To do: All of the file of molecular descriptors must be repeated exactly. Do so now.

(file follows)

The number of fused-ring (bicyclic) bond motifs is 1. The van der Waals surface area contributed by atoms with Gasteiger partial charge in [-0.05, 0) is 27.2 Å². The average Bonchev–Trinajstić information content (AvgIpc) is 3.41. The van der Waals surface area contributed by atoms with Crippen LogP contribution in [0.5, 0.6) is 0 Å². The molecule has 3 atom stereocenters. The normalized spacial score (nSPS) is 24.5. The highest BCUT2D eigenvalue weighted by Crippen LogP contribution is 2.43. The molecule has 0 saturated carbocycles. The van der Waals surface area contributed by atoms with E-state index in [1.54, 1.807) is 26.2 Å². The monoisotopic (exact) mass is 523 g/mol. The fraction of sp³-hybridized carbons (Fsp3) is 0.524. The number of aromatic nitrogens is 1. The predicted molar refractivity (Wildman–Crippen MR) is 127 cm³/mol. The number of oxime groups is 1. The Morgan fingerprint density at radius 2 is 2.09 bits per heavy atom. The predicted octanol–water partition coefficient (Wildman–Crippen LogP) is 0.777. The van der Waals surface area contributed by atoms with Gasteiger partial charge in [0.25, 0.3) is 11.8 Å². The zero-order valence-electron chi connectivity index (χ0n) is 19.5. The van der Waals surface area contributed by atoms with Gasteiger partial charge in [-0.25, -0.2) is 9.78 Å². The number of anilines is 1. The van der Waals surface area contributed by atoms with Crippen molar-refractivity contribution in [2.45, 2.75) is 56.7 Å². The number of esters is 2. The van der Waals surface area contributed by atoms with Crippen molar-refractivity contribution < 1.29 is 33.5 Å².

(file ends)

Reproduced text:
The number of fused-ring (bicyclic) bond motifs is 1. The van der Waals surface area contributed by atoms with Gasteiger partial charge in [-0.05, 0) is 27.2 Å². The average Bonchev–Trinajstić information content (AvgIpc) is 3.41. The van der Waals surface area contributed by atoms with Crippen LogP contribution in [0.5, 0.6) is 0 Å². The molecule has 3 atom stereocenters. The normalized spacial score (nSPS) is 24.5. The highest BCUT2D eigenvalue weighted by Crippen LogP contribution is 2.43. The molecule has 0 saturated carbocycles. The van der Waals surface area contributed by atoms with E-state index in [1.54, 1.807) is 26.2 Å². The monoisotopic (exact) mass is 523 g/mol. The fraction of sp³-hybridized carbons (Fsp3) is 0.524. The number of aromatic nitrogens is 1. The predicted molar refractivity (Wildman–Crippen MR) is 127 cm³/mol. The number of oxime groups is 1. The Morgan fingerprint density at radius 2 is 2.09 bits per heavy atom. The predicted octanol–water partition coefficient (Wildman–Crippen LogP) is 0.777. The van der Waals surface area contributed by atoms with Gasteiger partial charge in [0.25, 0.3) is 11.8 Å². The zero-order valence-electron chi connectivity index (χ0n) is 19.5. The van der Waals surface area contributed by atoms with Gasteiger partial charge in [-0.25, -0.2) is 9.78 Å². The number of anilines is 1. The van der Waals surface area contributed by atoms with Crippen molar-refractivity contribution in [2.45, 2.75) is 56.7 Å². The number of esters is 2. The van der Waals surface area contributed by atoms with Crippen molar-refractivity contribution < 1.29 is 33.5 Å².